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Lebanon city council passes tough CO detector ordinance

Written by John Latimer, Lebanon Daily News | Aug 25, 2015 3:20 PM
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Photo by John Latimer Geary McClain of Weidman Street speaks out against an ordiance that would require all home-owners to equip their house with Carbon Monoxide detectors at Monday night's Lebanon City Council meeting. The ordinance passed on introduction by a four to one vote but must also pass a second vote before it becomes law. (Photo by John Latimer, Lebanon Daily News)

(Lebanon) -- Lebanon City Council Monday night passed an ordinance on introduction that would require property owners to equip their homes with carbon monoxide detectors.

The ordinance is tougher than the state law that went into effect in June. The state only requires owners of rental properties with three or more units to purchase the alarms, which sound a warning when they detect high levels of the odorless and deadly gas emitted from furnaces and other fossil fuel burning machinery.

In addition to extending the law to all dwellings, whether renter- or owner-occupied, the ordinance also will require that CO detectors be placed in hotels, motels, rooming houses and boarding houses.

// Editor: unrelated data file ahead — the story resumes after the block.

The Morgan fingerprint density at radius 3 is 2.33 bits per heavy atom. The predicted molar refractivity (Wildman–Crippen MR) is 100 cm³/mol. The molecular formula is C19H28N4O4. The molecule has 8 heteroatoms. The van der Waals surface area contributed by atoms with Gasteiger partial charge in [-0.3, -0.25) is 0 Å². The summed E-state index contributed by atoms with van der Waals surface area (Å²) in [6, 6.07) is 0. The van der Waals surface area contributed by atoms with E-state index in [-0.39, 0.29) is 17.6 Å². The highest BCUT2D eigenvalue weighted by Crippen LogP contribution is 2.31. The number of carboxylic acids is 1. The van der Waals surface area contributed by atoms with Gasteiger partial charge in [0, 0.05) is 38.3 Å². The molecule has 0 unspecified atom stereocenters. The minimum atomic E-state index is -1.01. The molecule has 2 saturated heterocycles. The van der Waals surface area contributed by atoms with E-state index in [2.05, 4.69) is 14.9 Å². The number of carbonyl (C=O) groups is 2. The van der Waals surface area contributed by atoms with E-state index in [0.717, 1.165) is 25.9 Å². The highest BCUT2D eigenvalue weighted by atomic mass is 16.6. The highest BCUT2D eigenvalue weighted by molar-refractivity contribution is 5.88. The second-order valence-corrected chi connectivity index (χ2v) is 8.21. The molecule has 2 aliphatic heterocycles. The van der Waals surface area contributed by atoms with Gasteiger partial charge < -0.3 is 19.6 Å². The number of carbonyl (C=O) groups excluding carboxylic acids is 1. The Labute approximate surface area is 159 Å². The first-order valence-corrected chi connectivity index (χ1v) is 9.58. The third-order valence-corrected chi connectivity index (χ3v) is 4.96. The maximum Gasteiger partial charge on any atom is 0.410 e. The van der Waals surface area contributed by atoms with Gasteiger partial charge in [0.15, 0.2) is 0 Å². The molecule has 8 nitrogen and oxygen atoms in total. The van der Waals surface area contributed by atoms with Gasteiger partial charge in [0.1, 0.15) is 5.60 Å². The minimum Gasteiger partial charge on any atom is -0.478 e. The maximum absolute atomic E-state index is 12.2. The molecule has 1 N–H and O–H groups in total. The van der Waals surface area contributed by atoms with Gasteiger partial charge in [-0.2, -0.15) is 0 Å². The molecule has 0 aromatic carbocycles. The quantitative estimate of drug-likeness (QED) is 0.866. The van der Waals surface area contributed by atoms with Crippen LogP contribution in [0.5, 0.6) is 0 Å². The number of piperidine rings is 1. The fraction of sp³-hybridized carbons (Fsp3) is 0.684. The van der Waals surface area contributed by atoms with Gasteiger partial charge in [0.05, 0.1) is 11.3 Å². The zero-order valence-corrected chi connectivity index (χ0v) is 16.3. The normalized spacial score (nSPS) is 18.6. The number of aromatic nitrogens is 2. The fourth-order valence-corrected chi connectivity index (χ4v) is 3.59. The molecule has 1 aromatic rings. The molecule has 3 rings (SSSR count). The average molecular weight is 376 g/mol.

The detectors cost between $20 to $65, depending whether they are battery- or electrical-operated. Each dwelling would have to place them outside bedrooms and by the furnace.

Although most on the five-member council expressed ambivalence about passing the law, the vote was 4-1 with Councilwoman Pat Royer the lone nay vote.

The strongest advocate on council was Councilman Wayne Carey, who declared at the outset of the discussion that he favors requiring all dwellings to be equipped with CO detectors.

"As a Lebanon city councilman, the life and wellbeing of every man, woman, and child in our city is my highest priority," he said. "My vote in support of carbon monoxide detectors in all homes is based on this concern."

Royer took an opposing view. While supporting CO detectors in rental units, she said forcing home owners to install them was an example of needless government meddling.

"I think if you own your home and you want to take care of it, and most owner-occupied do take care of their properties, I think they can be exonerated," she said.

Whether the ordinance will ever apply to home owners still remains to be seen. Council Chairman Wiley Parker said after the meeting that he supports toughening the state law but is considering amending the ordinance to exclude home owners when it comes to a second and final vote.

"I think I'm inclined to perhaps exclude single-family dwellings," he said. "There is a part of me that thinks that children should be protected. But I'm leaning away from requiring it in single family dwellings," he said, explaining that would extend to all types of houses, including row homes and duplexes.